Hong Kong police’s online user content removal requests surged in the past four months

Hong Kong police’s requests to remove users’ online information surged in the past four months, according to dataset published by the government yesterday upon IT legislator Charles Mok‘s request.

From October 2014 to February 2015, the number of police requests towards local and foreign service providers stood at 101 cases, more than the sum of its requests in the past four years (February 2011 to September 2014), which was 94 cases.

The police said the information requested for removal was “mainly involving obscene articles, phishing websites and accessing computer with criminal/dishonest intent”, and “most of the organisations concerned removed the relevant information as requested by the police.”

As the police refused to disclose exactly how many of those requests were made under court orders, the public has no way to know whether those removal requests could be legally justified.

Last week,  Charles Mok moved a motion at the LegCo to review “access to a computer with criminal or dishonest intent”, or section 161 of Crimes Ordinance, which according to a number of legislators has been vigorously used by the police to arrest online forum users during the Occupy Central movement, an alarming signal for the city’s press and speech freedom.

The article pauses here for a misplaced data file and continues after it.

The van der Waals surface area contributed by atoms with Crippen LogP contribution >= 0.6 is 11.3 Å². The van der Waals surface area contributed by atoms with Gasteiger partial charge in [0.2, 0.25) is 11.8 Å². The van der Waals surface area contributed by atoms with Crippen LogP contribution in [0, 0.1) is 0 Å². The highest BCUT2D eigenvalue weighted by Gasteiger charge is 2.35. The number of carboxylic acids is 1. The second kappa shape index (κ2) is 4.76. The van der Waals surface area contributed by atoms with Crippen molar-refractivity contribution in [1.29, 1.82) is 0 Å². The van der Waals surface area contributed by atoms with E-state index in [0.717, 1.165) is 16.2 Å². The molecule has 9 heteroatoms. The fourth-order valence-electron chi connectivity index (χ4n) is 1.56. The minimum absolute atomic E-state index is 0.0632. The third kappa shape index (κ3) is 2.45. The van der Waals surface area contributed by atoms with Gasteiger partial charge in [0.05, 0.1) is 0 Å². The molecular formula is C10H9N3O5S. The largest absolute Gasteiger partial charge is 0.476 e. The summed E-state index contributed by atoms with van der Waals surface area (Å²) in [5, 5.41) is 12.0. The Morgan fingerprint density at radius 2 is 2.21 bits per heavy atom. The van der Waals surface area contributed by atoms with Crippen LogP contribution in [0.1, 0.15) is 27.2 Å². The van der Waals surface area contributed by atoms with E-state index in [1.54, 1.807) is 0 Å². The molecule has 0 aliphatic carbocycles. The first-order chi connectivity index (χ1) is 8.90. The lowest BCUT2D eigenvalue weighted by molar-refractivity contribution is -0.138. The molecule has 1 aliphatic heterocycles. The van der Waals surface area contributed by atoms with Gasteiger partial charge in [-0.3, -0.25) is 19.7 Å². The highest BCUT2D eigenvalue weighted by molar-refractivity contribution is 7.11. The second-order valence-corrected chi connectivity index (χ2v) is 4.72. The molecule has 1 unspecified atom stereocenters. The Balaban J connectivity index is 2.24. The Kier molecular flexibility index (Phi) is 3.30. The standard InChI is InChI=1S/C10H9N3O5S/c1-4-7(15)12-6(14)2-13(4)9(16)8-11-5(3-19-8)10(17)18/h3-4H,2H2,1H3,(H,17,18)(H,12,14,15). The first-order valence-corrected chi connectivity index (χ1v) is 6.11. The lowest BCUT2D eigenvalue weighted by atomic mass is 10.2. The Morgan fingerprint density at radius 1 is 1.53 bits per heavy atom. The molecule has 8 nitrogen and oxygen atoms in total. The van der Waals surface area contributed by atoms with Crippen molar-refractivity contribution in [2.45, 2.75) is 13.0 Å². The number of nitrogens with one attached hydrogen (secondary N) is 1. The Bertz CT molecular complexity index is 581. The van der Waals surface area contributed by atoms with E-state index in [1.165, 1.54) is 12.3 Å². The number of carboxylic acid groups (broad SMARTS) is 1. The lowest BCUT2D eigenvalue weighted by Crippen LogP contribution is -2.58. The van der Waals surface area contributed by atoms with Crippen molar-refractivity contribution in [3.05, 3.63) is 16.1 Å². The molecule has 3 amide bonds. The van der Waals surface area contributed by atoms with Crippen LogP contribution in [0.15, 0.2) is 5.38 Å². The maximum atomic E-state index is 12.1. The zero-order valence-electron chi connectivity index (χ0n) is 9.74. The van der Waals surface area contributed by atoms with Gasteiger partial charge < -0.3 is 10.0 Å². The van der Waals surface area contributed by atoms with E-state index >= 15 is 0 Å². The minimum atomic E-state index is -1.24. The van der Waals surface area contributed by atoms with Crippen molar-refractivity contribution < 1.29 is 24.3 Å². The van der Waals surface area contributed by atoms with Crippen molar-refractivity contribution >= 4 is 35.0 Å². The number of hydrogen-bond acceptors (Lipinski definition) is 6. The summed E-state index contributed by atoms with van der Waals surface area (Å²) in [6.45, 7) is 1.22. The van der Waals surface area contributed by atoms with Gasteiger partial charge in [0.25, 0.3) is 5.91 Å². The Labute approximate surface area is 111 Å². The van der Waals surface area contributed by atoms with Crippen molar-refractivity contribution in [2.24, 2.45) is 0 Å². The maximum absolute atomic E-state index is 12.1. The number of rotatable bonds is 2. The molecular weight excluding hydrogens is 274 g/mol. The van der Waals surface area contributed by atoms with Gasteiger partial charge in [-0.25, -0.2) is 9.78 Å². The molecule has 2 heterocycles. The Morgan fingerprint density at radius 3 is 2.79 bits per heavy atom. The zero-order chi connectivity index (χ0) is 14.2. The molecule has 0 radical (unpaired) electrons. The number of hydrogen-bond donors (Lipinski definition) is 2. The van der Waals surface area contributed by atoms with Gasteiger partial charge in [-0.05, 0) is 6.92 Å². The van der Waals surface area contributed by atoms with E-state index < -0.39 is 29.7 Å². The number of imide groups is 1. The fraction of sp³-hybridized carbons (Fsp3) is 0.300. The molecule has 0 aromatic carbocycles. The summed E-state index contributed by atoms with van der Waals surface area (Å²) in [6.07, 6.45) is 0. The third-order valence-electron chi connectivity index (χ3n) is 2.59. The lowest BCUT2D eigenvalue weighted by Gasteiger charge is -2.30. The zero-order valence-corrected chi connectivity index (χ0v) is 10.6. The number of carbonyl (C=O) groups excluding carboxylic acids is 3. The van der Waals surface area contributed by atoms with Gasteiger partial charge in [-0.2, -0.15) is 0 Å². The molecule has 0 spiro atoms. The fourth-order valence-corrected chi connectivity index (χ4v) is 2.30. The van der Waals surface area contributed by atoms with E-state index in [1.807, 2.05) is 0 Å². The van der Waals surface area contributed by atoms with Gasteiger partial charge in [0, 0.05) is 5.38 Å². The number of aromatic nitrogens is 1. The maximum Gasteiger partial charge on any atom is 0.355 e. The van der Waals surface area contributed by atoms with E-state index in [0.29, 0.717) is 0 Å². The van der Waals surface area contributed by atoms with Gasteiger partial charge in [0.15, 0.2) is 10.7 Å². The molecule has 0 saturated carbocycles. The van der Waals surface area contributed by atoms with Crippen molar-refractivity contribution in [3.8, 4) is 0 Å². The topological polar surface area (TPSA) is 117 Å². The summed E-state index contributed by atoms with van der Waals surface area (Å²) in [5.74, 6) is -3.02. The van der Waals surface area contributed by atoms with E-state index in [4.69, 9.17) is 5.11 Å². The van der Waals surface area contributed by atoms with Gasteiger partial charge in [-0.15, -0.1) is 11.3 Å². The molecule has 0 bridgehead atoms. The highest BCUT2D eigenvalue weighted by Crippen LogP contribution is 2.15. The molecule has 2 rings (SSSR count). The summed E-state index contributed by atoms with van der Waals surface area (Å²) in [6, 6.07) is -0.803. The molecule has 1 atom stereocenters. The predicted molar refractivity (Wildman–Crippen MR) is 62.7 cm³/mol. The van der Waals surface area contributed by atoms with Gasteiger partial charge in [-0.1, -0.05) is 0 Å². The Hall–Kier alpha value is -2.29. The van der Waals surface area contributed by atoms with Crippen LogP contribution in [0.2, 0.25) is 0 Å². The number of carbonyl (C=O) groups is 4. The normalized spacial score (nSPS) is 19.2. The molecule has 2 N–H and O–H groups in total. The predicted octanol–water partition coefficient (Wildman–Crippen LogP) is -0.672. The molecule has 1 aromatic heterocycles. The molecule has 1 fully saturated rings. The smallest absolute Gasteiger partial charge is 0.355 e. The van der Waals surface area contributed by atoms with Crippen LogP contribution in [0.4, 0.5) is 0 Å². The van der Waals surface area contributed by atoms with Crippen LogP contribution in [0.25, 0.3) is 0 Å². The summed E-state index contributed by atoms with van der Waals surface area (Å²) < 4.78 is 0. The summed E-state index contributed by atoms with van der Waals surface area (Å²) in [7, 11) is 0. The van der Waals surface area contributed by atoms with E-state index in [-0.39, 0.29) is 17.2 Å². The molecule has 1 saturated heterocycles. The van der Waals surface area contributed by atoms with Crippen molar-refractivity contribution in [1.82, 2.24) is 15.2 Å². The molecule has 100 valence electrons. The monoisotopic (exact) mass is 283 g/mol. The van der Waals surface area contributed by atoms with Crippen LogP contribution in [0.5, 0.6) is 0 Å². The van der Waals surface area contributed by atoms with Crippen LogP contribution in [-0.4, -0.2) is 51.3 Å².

To find out more about the police’s and other government department’s user data and content removal requests in the past years, please refer to Hong Kong Transparency Report’s database.

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  1. […] Hong Kong police’s online user content removal requests surged in the past four months | Hong … Last week, Charles Mok moved a motion at the LegCo to review “access to a computer with criminal or dishonest intent”, or section 161 of Crimes Ordinance, which according to a number of legislators has been vigorously used by the police to arrest online forum users during the Occupy Central movement, an alarming signal for the city’s press and speech freedom. […]